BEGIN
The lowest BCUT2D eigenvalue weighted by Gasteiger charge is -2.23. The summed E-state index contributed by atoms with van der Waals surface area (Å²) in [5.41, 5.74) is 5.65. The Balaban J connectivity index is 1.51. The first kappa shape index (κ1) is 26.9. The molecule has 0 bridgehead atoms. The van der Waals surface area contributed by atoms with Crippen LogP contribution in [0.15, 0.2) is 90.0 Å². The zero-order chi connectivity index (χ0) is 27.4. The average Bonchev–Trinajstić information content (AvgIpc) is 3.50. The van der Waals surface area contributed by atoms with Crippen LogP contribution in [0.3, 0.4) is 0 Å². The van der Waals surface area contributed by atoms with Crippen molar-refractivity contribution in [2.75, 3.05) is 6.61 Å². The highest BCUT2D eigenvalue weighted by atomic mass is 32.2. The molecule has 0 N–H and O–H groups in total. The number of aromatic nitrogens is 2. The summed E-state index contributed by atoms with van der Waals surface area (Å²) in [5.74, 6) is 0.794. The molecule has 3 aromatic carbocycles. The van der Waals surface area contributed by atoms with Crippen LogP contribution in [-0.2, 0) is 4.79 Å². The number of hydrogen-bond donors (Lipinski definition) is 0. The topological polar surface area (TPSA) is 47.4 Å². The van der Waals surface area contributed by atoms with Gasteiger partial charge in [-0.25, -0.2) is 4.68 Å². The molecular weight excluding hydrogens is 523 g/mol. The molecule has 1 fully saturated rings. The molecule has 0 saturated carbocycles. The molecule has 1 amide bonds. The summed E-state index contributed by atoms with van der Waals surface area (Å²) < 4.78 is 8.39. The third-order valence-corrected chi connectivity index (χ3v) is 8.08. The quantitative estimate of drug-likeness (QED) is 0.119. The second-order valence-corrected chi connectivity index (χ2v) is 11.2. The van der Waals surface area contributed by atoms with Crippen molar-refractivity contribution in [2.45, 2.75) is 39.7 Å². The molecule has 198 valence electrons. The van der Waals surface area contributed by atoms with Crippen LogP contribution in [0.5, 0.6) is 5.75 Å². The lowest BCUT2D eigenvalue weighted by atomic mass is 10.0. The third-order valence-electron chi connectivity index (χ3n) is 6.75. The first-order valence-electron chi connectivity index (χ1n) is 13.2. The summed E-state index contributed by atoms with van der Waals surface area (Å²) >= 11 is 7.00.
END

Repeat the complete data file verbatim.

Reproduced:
The lowest BCUT2D eigenvalue weighted by Gasteiger charge is -2.23. The summed E-state index contributed by atoms with van der Waals surface area (Å²) in [5.41, 5.74) is 5.65. The Balaban J connectivity index is 1.51. The first kappa shape index (κ1) is 26.9. The molecule has 0 bridgehead atoms. The van der Waals surface area contributed by atoms with Crippen LogP contribution in [0.15, 0.2) is 90.0 Å². The zero-order chi connectivity index (χ0) is 27.4. The average Bonchev–Trinajstić information content (AvgIpc) is 3.50. The van der Waals surface area contributed by atoms with Crippen LogP contribution in [0.3, 0.4) is 0 Å². The van der Waals surface area contributed by atoms with Crippen molar-refractivity contribution in [2.75, 3.05) is 6.61 Å². The highest BCUT2D eigenvalue weighted by atomic mass is 32.2. The molecule has 0 N–H and O–H groups in total. The number of aromatic nitrogens is 2. The summed E-state index contributed by atoms with van der Waals surface area (Å²) in [5.74, 6) is 0.794. The molecule has 3 aromatic carbocycles. The van der Waals surface area contributed by atoms with Crippen LogP contribution in [-0.2, 0) is 4.79 Å². The number of hydrogen-bond donors (Lipinski definition) is 0. The topological polar surface area (TPSA) is 47.4 Å². The van der Waals surface area contributed by atoms with Gasteiger partial charge in [-0.25, -0.2) is 4.68 Å². The molecular weight excluding hydrogens is 523 g/mol. The molecule has 1 fully saturated rings. The molecule has 0 saturated carbocycles. The molecule has 1 amide bonds. The summed E-state index contributed by atoms with van der Waals surface area (Å²) < 4.78 is 8.39. The third-order valence-corrected chi connectivity index (χ3v) is 8.08. The quantitative estimate of drug-likeness (QED) is 0.119. The second-order valence-corrected chi connectivity index (χ2v) is 11.2. The van der Waals surface area contributed by atoms with Crippen molar-refractivity contribution in [2.45, 2.75) is 39.7 Å². The molecule has 198 valence electrons. The van der Waals surface area contributed by atoms with Crippen LogP contribution in [0.5, 0.6) is 5.75 Å². The lowest BCUT2D eigenvalue weighted by atomic mass is 10.0. The third-order valence-electron chi connectivity index (χ3n) is 6.75. The first-order valence-electron chi connectivity index (χ1n) is 13.2. The summed E-state index contributed by atoms with van der Waals surface area (Å²) >= 11 is 7.00.